Chelsea did the usual at Stamford Bridge against Manchester United. A relatively straightforward victory, 1-0 flattered Manchester United. Bakayoko and Morata wasted wonderful openings as Chelsea, led by Cesc and Kante, dominated the United midfield and, by extension, the game. In losing, United fell 8 points behind City – things aren’t looking great for Jose’s men. We care – does he?
“8 points in the Premier League is not 8 points in Portugal, or in Spain, or in Germany” – Jose Mourinho at Stamford Bridge, 5 November 2017.
Having watched Guardiola’s Manchester City sweep Arsenal away earlier on Sunday, it’s hard not to think that. City, with their millions spent, and team clicking, will not run away with this league. They have won all but one of their league games so far (the one draw amazingly came against Everton at the Etihad). In fact, except for the Koeman-induced draw, they have won all their games this season. They have taken maximum points from fixtures against Liverpool, Arsenal and Chelsea. The victory over the latter was probably the most impressive, picking the Champions apart with panache, confidence and control at the Bridge. In many ways, that victory, for the “other Manchester team”, shows why this 8-point lead may be more than just that. It represents a gulf in personality and ambition between two managers.
There’s a well-known saying – “fortune favours the brave.” If you are brave enough, ambitious enough to try to take control of your destiny, provoking situations to bend outcomes your way, you will, more often than not, be successful. If only someone told Jose. You couldn’t read any football website worth its salt in the last week without coming across comment/news/analysis around Jose Mourinho’s away record against Manchester City, Chelsea, Arsenal, Tottenham or Liverpool. He hasn’t won away from home with Manchester United against those teams. His team has picked up 3 points from a possible 24 in those games.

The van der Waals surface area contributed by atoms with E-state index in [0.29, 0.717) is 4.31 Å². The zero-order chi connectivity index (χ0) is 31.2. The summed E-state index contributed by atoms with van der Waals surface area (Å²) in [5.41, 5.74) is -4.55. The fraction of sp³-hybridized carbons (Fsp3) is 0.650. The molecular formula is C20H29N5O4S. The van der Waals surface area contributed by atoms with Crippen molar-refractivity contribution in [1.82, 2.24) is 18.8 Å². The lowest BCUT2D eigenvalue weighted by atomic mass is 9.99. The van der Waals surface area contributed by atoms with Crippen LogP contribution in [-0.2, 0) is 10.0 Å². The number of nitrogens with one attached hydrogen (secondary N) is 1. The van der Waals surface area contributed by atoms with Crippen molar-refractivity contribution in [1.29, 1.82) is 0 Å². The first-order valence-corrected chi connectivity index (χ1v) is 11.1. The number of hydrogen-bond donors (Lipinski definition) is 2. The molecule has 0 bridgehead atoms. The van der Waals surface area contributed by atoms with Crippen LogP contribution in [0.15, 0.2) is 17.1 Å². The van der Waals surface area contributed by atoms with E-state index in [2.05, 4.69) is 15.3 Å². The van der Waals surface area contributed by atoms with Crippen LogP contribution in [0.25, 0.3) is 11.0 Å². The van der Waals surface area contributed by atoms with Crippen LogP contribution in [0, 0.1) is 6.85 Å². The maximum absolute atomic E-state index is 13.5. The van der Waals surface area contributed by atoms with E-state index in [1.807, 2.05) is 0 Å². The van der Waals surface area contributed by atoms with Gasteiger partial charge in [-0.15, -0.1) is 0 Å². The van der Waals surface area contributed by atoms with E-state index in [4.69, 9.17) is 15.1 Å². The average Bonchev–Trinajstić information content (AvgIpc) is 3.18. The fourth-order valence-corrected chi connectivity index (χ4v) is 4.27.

After the game on Sunday, Mourinho observed that “the team that scored first was going to win”. His team has scored 1 goal away to the other members of the “Big 6” since he came to power at Old Trafford. When you play for 1 point, there’s an obvious problem – 1 point is closer to 0 points than it is to 3 points. In a game like football, often dictated by random events, your opposition trying harder than you to score means that, more often than not, the randomness will favour them.
A friend trotted out an ideal line-up for Manchester United: De Gea; Valencia, Jones, Bailly, Young; Pogba, Matic; Martial, Mata, Rashford; Lukaku. To which I responded – “it does not matter.” No matter the line-up, ambition will often dictate the outcome. Jose Mourinho’s two previous jobs were tainted by his lack of ambition at key moments. Who can forget Cristiano Ronaldo playing doggie in the middle, chasing after a ball Barcelona’s midfielders and defenders were only too happy to pass around him, before he threw up his hands in a massive huff. For once, I felt sympathy for the man – he wanted to play, to be on the front foot, but his manager didn’t want to.